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Wangari Maathai and the Real Work of Hope

We join millions grieving for Nobel Peace Laureate Wangari Maathai. She altered the course of our lives, and our one solace is in knowing that she has changed — and will continue to change — the lives of millions of others. She taught us about the work of hope.In the early 1970s, Wangari — the first woman PhD in biological sciences in East Africa — saw the Sahara desert creeping south into Kenya. In just one century, the country’s forests had shrunk to less than five percent of what they once were. Wangari knew that Kenya’s entire ecosystem was threatened, with devastating results.

So Wangari decided to take action. On Earth Day 1977, she planted seven trees to honor seven women leaders in her country, and with that act, launched the Green Belt Movement. When she began, the Kenyan forestry service, established under the British, scoffed at her. “What? Untrained village woman planting trees to reverse the encroaching desert? Oh no, that takes trained foresters!”

“The foresters were not amused,” Wangari told us, with her signature grin, when we met her in Kenya to learn about her movement firsthand in 2000. “I told them, ‘We need millions of trees and you foresters are too few, you’ll never produce them. So you need to make everyone foresters.’ I call the women of the Green Belt Movement foresters without diplomas.”

In the intervening decades, the Movement’s tree-planting village women turned Wangari’s seven trees into 45 million across the country. And the Movement’s “kitchen garden” campaign brought greater food security, too. “When you go home,” village elder Lea Kisomo, told us, looking straight into our eyes, “tell your people that we Kamba people had lost our culture, especially our food security, but now we are going to regain it. What we’ve lost, we’re getting back.”

But as we talked with Green Belt Movement members in their homes, we realized that our first impressions of Wangari’s real impact was wrong — or not wrong, exactly, but not big enough: Yes, the Green Belt Movement was about reforestation, but as Wangari engaged further in the work, she realized that in order to protect forests, a transformation was needed in the minds of the members: In this way, the true battle is not about the environment, as such; the real battle takes place inside, when “ordinary people” make that internal shift — as terrifying as it might be — to realize their power.

“We broke the code,” Wangari told us as we sat with her in a Green Belt Movement guesthouse. “We told the women: ‘Use the methods you know, and if you don’t know, invent.’ They would use broken pots. They would put the soil and seeds there and watch as they germinate. If they germinate, well and good; if not, try again.”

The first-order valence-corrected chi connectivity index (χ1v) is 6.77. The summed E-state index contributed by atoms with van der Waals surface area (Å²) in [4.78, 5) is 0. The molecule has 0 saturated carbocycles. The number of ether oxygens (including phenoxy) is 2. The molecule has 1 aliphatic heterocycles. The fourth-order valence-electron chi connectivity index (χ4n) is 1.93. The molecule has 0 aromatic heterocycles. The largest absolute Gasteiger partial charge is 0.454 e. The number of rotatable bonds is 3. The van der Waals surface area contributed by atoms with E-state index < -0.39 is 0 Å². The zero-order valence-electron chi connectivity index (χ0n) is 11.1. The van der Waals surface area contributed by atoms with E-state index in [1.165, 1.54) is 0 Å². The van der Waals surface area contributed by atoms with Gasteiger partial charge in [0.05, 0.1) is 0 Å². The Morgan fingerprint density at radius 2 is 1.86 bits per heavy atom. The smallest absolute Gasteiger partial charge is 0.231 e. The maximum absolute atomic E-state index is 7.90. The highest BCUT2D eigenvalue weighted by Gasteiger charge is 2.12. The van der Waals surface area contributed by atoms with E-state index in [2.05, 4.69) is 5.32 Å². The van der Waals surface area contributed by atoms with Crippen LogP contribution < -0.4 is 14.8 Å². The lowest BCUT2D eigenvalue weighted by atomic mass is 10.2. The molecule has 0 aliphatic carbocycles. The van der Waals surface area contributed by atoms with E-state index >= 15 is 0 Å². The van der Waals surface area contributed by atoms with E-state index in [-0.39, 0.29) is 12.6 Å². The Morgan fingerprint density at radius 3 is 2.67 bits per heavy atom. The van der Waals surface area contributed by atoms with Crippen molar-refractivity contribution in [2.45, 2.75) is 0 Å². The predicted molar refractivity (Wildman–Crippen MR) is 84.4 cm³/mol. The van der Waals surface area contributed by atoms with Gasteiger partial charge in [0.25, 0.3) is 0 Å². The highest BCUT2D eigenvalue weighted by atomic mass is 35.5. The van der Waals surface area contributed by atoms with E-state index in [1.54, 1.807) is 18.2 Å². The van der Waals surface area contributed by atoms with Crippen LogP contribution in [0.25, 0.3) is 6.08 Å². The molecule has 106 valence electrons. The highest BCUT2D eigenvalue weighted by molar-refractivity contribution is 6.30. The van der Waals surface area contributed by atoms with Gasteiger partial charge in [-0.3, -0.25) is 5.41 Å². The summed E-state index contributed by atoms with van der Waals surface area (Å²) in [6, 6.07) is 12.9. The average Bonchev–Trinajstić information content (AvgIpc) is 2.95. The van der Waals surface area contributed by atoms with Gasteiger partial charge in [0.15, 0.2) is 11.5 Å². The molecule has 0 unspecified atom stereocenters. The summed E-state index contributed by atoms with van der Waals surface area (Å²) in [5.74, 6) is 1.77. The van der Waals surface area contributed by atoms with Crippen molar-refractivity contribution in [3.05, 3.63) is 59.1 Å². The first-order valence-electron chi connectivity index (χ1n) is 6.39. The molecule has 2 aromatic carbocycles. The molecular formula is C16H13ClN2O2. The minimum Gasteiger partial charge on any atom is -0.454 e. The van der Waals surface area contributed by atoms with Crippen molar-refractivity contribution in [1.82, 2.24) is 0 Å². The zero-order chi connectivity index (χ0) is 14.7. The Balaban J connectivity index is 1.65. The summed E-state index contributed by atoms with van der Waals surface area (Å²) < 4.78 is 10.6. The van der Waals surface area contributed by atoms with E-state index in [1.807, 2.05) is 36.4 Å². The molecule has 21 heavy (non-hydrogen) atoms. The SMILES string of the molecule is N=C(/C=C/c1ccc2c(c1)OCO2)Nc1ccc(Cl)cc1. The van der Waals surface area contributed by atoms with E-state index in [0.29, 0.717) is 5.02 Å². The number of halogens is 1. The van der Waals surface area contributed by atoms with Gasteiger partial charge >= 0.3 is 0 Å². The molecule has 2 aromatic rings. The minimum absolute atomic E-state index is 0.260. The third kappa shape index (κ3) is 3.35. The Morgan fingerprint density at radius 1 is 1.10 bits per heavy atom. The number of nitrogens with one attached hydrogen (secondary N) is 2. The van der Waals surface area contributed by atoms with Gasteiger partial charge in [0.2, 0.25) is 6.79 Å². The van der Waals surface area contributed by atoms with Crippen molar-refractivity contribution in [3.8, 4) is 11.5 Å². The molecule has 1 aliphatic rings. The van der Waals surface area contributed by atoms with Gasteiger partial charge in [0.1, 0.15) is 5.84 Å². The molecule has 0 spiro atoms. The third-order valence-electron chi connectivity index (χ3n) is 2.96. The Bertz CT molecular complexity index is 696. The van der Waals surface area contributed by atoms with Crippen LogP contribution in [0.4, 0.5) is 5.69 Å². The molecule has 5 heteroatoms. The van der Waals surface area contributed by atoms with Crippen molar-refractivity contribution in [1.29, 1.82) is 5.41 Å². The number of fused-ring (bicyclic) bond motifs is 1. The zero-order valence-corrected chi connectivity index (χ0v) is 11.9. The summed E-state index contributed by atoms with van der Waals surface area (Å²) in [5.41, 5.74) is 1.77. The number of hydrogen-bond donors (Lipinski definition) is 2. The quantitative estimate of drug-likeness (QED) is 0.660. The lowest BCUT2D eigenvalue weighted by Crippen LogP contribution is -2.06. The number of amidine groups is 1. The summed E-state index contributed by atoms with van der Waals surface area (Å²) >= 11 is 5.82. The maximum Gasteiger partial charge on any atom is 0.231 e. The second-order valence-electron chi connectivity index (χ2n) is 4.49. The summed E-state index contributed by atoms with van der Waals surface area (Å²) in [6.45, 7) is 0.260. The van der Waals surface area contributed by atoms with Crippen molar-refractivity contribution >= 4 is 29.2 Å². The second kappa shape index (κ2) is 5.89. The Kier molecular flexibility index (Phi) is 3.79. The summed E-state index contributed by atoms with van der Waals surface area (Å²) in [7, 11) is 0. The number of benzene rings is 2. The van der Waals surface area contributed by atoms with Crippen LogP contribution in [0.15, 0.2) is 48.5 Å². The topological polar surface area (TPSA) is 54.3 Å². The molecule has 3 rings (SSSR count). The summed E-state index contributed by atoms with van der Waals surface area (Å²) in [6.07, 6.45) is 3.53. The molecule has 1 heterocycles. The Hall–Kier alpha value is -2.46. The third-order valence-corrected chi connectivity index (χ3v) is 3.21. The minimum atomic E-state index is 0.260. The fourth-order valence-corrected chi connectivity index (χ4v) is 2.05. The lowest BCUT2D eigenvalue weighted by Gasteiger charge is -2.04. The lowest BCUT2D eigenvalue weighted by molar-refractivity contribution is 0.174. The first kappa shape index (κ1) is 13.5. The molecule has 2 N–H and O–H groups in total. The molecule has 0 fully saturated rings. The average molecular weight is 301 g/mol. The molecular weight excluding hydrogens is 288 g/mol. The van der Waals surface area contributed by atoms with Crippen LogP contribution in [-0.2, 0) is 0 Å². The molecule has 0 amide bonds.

In other words, she told the women to trust themselves.

As the result of her work, tens of thousands of village women who had been taught to defer to chiefs, husbands, colonial authorities, multinational corporate marketers, and to disparage their own traditions and common sense gained courage. They learned to say: We have the solutions. We can take responsibility. We can transform our villages and our nation — and our world.

Saying good-bye to Wangari as we left Kenya in 2000, we were inspired, but worried: her movement’s resources were shaky, a big international donor had just pulled out and she and her leadership were under threat from government retaliation. Shortly after we returned home, Wangari was jailed — not for the first time — for her resistance to illegal logging.

We could never have imagined, let alone predicted, the changes that just a few years would bring: In 2002, Wangari swept into Parliament, out-polling her nearest opponent 50 to 1. Soon, she was named Deputy Minister of the Environment, and women danced for joy in the streets of Nairobi. And then, in 2004, we heard the remarkable news: Wangari had been honored with the Nobel Peace Prize.

In Kenya we met many women wearing the Green Belt Movement’s simple t-shirt adorned with the slogan: “As for me, I’ve made a choice.” So simple, yet so powerful, are those words: To create the world we want, Wangari always embodied, we must choose to act, even if there is no evidence assuring success — even if we face ridicule, oppression, and loss. Hope, she taught us, is not for wimps. It is not what we find in evidence, it is what we become in action.

And so, as we grieve along with countless others around the planet, we remember these simple words of the Movement and what the planet calls us to do: Not to be assured that we will succeed, but that as Wangari did with those seven trees in 1977 — and for the rest of her life — that we make the simple, profound choice to act.

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